Orange County Register Putting Subscribers First

By: Nu Yang

Orange County Register Putting Subscribers First

Southern California newspaper publisher adds reporters and pages as part of ‘subscriber first’ strategy.

When Aaron Kushner was named publisher of The Orange County Register in Santa Ana, Calif., this past summer, he introduced a “subscriber-first” strategy, which he said is devoted to finding ways to “deliver more value to (his) subscribers.”

In July 2012, 2100 Trust, Kushner’s investment group, acquired Freedom Communications, Inc., the Register’s parent company. 2100 Trust president Eric Spitz also serves as co-owner and president of Freedom.

While many publishers struggle through financial difficulty by reducing their workforce or print schedules, Kushner has done the opposite. Since taking the reins at the Register, he has hired several new journalists, including investigative reporters, columnists, and a restaurant critic.

In addition, the Register introduced a new page called Focus as a daily supplement to its news section. According to the Register, Focus provides a comprehensive view of state, national, and international news and provides original reporting, graphics, timelines, charts, photos, and data, while also highlighting the distinct connections to Orange County. The Register also added a new standalone business section with daily themes and in-depth reporting about the Orange County business community.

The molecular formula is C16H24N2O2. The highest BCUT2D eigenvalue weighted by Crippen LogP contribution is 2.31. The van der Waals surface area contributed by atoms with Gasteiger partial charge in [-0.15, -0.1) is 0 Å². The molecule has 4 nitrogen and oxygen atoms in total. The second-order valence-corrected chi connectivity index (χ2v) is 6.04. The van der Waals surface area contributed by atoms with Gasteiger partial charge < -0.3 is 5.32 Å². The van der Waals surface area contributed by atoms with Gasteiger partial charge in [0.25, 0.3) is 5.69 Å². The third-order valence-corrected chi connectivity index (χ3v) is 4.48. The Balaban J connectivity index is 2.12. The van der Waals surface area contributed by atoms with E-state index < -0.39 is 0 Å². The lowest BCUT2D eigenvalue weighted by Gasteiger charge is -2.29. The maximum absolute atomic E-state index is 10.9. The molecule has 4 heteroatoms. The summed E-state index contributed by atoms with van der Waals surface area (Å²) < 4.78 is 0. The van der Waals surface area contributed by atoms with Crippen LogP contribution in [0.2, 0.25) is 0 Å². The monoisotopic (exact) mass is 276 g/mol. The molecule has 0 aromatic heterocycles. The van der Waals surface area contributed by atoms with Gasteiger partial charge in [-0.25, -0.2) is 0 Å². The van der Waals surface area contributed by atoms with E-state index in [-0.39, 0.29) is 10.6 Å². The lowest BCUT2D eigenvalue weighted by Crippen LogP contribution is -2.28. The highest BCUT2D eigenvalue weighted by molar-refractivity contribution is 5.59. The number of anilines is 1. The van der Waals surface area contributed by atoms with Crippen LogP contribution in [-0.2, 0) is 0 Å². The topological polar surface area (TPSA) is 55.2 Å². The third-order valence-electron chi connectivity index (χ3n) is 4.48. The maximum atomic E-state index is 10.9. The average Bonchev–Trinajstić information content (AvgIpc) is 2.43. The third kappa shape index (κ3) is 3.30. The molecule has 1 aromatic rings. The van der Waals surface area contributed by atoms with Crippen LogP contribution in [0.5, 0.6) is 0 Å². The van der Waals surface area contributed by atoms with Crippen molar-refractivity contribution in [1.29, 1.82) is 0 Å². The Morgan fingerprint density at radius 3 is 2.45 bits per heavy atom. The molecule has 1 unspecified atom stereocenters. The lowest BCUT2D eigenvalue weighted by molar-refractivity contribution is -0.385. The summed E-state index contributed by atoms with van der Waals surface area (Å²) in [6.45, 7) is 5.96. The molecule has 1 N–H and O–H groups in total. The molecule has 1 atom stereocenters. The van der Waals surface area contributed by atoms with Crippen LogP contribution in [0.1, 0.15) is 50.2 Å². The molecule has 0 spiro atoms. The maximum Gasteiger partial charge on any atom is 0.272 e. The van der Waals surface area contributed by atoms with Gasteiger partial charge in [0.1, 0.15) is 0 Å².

Kushner said the additions were all made with subscribers in mind. “All of our subscribers are passionate, and they want to be engaged,” he said. “So we are giving them more.”

The strategy of “more” carries over to the Register’s 25 community newspapers. In late November, the papers relaunched with three times more content, a new broadsheet size, and redesigned elements.

Between Thanksgiving and the first week of December 2012, the Register also rolled out a new program Kushner called his biggest investment yet. More than 124,000 seven-day subscribers received $100 gift checks designated to support local nonprofit charities. Once used, the checks are mailed back to the Register and redeemed by the charity to use toward advertising in Register products. Kushner said the goal is to help nonprofits grow and allow subscribers to tangibly support their community by “creating a virtuous cycle.”

“It’s why I bought these newspapers in the first place,” Kushner said. “Newspapers really matter. They’re the fabric of a community.”

Kushner said his vision hasn’t changed since he became publisher. “We believe this is a great community, and at the Register, we’re committed to delivering on that potential.”

As for the debate between print and digital, Kushner said, “There has certainly been no shortage of people that care about newspapers. There may be other strategies that work, but our focus is not on the medium; it’s on the subscribers.”

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One thought on “Orange County Register Putting Subscribers First

  • January 30, 2013 at 3:09 pm

    Prices skyrocketed since the change, $449 now for 7 day deliver for the year? I am buying a .25 cent newspaper not a Ipad. With the pricing scandal, oc register is losing customer left and right.


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